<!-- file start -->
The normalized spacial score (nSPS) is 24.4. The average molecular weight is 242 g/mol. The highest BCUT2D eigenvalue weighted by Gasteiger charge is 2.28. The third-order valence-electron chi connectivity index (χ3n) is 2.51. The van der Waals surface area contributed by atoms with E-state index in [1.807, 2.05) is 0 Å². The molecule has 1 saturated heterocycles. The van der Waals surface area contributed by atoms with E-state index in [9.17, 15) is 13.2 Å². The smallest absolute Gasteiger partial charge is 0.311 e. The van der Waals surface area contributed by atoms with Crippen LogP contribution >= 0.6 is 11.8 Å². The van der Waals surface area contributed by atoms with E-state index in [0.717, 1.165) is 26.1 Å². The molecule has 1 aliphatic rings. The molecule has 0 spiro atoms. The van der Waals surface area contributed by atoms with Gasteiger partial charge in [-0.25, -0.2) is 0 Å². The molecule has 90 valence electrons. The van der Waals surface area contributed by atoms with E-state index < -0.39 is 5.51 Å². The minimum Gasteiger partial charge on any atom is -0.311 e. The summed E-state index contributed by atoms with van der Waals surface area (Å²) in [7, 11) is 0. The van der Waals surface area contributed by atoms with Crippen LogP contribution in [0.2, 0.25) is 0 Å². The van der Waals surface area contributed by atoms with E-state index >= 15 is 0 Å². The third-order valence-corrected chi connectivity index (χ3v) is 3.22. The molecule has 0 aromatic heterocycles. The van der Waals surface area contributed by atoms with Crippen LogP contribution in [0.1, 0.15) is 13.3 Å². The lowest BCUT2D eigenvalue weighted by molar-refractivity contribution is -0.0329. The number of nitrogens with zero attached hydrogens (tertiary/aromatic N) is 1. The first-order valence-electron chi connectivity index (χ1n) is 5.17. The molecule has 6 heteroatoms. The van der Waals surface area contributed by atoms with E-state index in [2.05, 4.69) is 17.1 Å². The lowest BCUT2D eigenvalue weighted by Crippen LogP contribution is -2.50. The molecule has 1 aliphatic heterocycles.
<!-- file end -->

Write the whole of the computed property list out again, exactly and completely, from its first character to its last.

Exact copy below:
The normalized spacial score (nSPS) is 24.4. The average molecular weight is 242 g/mol. The highest BCUT2D eigenvalue weighted by Gasteiger charge is 2.28. The third-order valence-electron chi connectivity index (χ3n) is 2.51. The van der Waals surface area contributed by atoms with E-state index in [1.807, 2.05) is 0 Å². The molecule has 1 saturated heterocycles. The van der Waals surface area contributed by atoms with E-state index in [9.17, 15) is 13.2 Å². The smallest absolute Gasteiger partial charge is 0.311 e. The van der Waals surface area contributed by atoms with Crippen LogP contribution >= 0.6 is 11.8 Å². The van der Waals surface area contributed by atoms with E-state index in [0.717, 1.165) is 26.1 Å². The molecule has 1 aliphatic rings. The molecule has 0 spiro atoms. The van der Waals surface area contributed by atoms with Gasteiger partial charge in [-0.25, -0.2) is 0 Å². The molecule has 90 valence electrons. The van der Waals surface area contributed by atoms with E-state index < -0.39 is 5.51 Å². The minimum Gasteiger partial charge on any atom is -0.311 e. The summed E-state index contributed by atoms with van der Waals surface area (Å²) in [7, 11) is 0. The van der Waals surface area contributed by atoms with Crippen LogP contribution in [0.2, 0.25) is 0 Å². The van der Waals surface area contributed by atoms with E-state index >= 15 is 0 Å². The third-order valence-corrected chi connectivity index (χ3v) is 3.22. The molecule has 0 aromatic heterocycles. The van der Waals surface area contributed by atoms with Crippen LogP contribution in [0.1, 0.15) is 13.3 Å². The lowest BCUT2D eigenvalue weighted by molar-refractivity contribution is -0.0329. The number of nitrogens with zero attached hydrogens (tertiary/aromatic N) is 1. The first-order valence-electron chi connectivity index (χ1n) is 5.17. The molecule has 6 heteroatoms. The van der Waals surface area contributed by atoms with E-state index in [2.05, 4.69) is 17.1 Å². The lowest BCUT2D eigenvalue weighted by Crippen LogP contribution is -2.50. The molecule has 1 aliphatic heterocycles.